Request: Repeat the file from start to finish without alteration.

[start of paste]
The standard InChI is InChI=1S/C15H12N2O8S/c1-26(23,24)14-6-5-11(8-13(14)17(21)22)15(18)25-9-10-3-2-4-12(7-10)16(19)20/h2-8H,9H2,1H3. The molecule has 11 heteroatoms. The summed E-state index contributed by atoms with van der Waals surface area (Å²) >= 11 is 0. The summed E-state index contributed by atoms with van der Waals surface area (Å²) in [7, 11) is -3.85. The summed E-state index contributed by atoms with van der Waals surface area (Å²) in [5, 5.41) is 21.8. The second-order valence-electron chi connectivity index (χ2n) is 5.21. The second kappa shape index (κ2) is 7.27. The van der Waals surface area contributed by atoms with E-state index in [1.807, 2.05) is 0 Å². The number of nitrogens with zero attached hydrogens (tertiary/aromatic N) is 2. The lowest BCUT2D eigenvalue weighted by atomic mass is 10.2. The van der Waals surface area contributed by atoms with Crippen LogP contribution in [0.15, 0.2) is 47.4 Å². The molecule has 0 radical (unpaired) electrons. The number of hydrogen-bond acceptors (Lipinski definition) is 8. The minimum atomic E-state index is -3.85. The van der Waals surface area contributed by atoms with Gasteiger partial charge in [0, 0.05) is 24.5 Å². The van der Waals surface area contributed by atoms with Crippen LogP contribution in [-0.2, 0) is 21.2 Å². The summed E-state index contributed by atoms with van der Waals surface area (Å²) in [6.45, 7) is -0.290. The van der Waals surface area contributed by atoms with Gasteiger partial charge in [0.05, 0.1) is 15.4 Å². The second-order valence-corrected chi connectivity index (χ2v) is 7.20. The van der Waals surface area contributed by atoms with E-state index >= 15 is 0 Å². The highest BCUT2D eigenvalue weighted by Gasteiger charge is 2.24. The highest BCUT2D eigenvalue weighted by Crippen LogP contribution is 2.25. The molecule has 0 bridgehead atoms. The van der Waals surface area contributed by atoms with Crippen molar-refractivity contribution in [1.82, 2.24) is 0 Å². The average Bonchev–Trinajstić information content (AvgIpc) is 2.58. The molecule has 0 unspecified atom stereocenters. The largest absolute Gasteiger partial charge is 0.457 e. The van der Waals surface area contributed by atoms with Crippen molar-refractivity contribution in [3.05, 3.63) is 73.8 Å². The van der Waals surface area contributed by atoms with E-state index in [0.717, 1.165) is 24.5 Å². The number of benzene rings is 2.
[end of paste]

The standard InChI is InChI=1S/C15H12N2O8S/c1-26(23,24)14-6-5-11(8-13(14)17(21)22)15(18)25-9-10-3-2-4-12(7-10)16(19)20/h2-8H,9H2,1H3. The molecule has 11 heteroatoms. The summed E-state index contributed by atoms with van der Waals surface area (Å²) >= 11 is 0. The summed E-state index contributed by atoms with van der Waals surface area (Å²) in [7, 11) is -3.85. The summed E-state index contributed by atoms with van der Waals surface area (Å²) in [5, 5.41) is 21.8. The second-order valence-electron chi connectivity index (χ2n) is 5.21. The second kappa shape index (κ2) is 7.27. The van der Waals surface area contributed by atoms with E-state index in [1.807, 2.05) is 0 Å². The number of nitrogens with zero attached hydrogens (tertiary/aromatic N) is 2. The lowest BCUT2D eigenvalue weighted by atomic mass is 10.2. The van der Waals surface area contributed by atoms with Crippen LogP contribution in [0.15, 0.2) is 47.4 Å². The molecule has 0 radical (unpaired) electrons. The number of hydrogen-bond acceptors (Lipinski definition) is 8. The minimum atomic E-state index is -3.85. The van der Waals surface area contributed by atoms with Gasteiger partial charge in [0, 0.05) is 24.5 Å². The van der Waals surface area contributed by atoms with Crippen LogP contribution in [-0.2, 0) is 21.2 Å². The summed E-state index contributed by atoms with van der Waals surface area (Å²) in [6.45, 7) is -0.290. The van der Waals surface area contributed by atoms with Gasteiger partial charge in [0.05, 0.1) is 15.4 Å². The second-order valence-corrected chi connectivity index (χ2v) is 7.20. The van der Waals surface area contributed by atoms with E-state index >= 15 is 0 Å². The highest BCUT2D eigenvalue weighted by Gasteiger charge is 2.24. The highest BCUT2D eigenvalue weighted by Crippen LogP contribution is 2.25. The molecule has 0 bridgehead atoms. The van der Waals surface area contributed by atoms with Crippen molar-refractivity contribution in [1.82, 2.24) is 0 Å². The average Bonchev–Trinajstić information content (AvgIpc) is 2.58. The molecule has 0 unspecified atom stereocenters. The largest absolute Gasteiger partial charge is 0.457 e. The van der Waals surface area contributed by atoms with Crippen molar-refractivity contribution in [3.05, 3.63) is 73.8 Å². The van der Waals surface area contributed by atoms with E-state index in [0.717, 1.165) is 24.5 Å². The number of benzene rings is 2.